Cal Arcand is encouraging Indigenous people to get the COVID-19 vaccine.

“There’s a lot of things that are a result of residential school trauma and things of our history, along with colonialism, that really put a skeptical notion on our people to take that vaccination,” he said.

His father, Eugene Arcand, spent 10 years in residential schools in Duck Lake and Lebret. Because of this, Arcand said he didn’t really learn about his Indigenous culture until he was 10 years old.

Jaris Swidrovich is a pharmacist and University of Saskatchewan professor. He and another professor at Ryerson University recently published a report on the roots of COVID-19 vaccine hesitancy among Canada’s Indigenous population.

Swidrovich said there’s “a lot of very good reasons” why Indigenous people may be more cautious to get the vaccine. This includes a history of tuberculosis experimentation, nutritional experimentation in residential schools and forced sterilization of Indigenous women.

The Canadian Medical Association Journal report includes another example from Manitoba in 2009 during the H1N1 pandemic, where the federal government sent body bags to four First Nations communities instead of antivirals, hand sanitizer and flu kits.

“At the end of the day, it’s still up to every individual. We do know that a certain proportion of the population at large would need to be vaccinated in order for something like herd immunity to take place,” explained Swidrovich, who’s from Yellow Quill First Nation.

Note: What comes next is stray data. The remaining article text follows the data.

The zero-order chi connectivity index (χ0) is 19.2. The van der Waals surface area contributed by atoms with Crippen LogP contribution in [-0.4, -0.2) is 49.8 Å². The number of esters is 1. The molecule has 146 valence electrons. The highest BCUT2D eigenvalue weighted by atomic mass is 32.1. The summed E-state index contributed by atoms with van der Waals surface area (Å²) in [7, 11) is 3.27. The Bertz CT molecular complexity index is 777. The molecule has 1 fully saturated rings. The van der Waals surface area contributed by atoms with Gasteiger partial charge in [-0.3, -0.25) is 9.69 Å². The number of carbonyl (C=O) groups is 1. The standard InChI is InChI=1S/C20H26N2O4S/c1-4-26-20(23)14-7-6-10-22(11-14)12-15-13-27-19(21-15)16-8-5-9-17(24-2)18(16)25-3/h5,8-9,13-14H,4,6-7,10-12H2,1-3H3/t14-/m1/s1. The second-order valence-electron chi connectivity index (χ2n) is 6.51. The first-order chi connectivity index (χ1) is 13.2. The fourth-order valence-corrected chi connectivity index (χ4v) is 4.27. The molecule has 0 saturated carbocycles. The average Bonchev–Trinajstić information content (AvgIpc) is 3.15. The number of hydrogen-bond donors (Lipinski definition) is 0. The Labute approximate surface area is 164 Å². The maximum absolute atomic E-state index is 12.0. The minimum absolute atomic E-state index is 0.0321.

“Having Indigenous folks, First Nations, Metis and Inuit at all of the tables and all of the promotional messaging tables would be really important to ensure that our worldview and our perspectives and understandings are shared.”

Arcand hosted a livestream event over the weekend by the Prince Albert Grand Council and Meadow Lake Tribal Council. In addition to showcasing Indigenous entertainers, the event included messages from chiefs and doctors encouraging vaccines.

Arcand said it was a good mix – lifting the spirits of Indigenous peoples with music and comedy, but also to encourage vaccines to hopefully return back to cultural gatherings.

He said his father Eugene was the first Indigenous citizen of the year in Prince Albert for his work towards reconciliation.

“Him and my mother really rallied the community here in Prince Albert at that time to work together in reconciliation before reconciliation was really happening,” he said.

“It taught me a lot about working with people and showing our cultural values towards one another as far as sharing and love and community and kinship. So we’re really trying to do that here with the COVID.”

PAGC Grand Chief Brian Hardlotte was one of many leaders who shared messages of encouragement in the “All in this Together” virtual gathering.

“It’s been a long and difficult, challenging year,” said Hardlotte.

“Now that we have vaccines that are effective, safe and also approved by the governments, by Health Canada, there is light at the end of the tunnel. Let’s not hesitate on getting the vaccine.”